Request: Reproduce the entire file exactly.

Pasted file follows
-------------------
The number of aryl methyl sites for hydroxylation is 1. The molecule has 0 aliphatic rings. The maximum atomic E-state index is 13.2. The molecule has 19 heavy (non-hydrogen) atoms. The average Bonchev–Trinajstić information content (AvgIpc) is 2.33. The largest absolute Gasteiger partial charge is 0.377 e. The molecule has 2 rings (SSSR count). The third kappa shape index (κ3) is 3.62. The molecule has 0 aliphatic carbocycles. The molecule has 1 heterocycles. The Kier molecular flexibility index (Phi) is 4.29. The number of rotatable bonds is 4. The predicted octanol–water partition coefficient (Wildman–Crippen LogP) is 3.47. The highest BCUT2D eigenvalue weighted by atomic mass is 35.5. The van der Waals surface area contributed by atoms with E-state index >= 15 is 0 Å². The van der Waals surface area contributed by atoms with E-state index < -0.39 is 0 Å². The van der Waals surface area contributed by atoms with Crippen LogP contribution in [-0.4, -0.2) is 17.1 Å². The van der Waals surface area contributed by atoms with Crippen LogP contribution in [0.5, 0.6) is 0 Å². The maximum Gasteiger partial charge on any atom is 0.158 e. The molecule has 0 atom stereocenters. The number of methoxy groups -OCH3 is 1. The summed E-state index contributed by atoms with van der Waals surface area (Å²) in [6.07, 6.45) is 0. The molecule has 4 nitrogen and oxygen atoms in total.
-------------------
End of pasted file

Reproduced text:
The number of aryl methyl sites for hydroxylation is 1. The molecule has 0 aliphatic rings. The maximum atomic E-state index is 13.2. The molecule has 19 heavy (non-hydrogen) atoms. The average Bonchev–Trinajstić information content (AvgIpc) is 2.33. The largest absolute Gasteiger partial charge is 0.377 e. The molecule has 2 rings (SSSR count). The third kappa shape index (κ3) is 3.62. The molecule has 0 aliphatic carbocycles. The molecule has 1 heterocycles. The Kier molecular flexibility index (Phi) is 4.29. The number of rotatable bonds is 4. The predicted octanol–water partition coefficient (Wildman–Crippen LogP) is 3.47. The highest BCUT2D eigenvalue weighted by atomic mass is 35.5. The van der Waals surface area contributed by atoms with E-state index >= 15 is 0 Å². The van der Waals surface area contributed by atoms with E-state index < -0.39 is 0 Å². The van der Waals surface area contributed by atoms with Crippen LogP contribution in [-0.4, -0.2) is 17.1 Å². The van der Waals surface area contributed by atoms with Crippen LogP contribution in [0.5, 0.6) is 0 Å². The maximum Gasteiger partial charge on any atom is 0.158 e. The molecule has 0 atom stereocenters. The number of methoxy groups -OCH3 is 1. The summed E-state index contributed by atoms with van der Waals surface area (Å²) in [6.07, 6.45) is 0. The molecule has 4 nitrogen and oxygen atoms in total.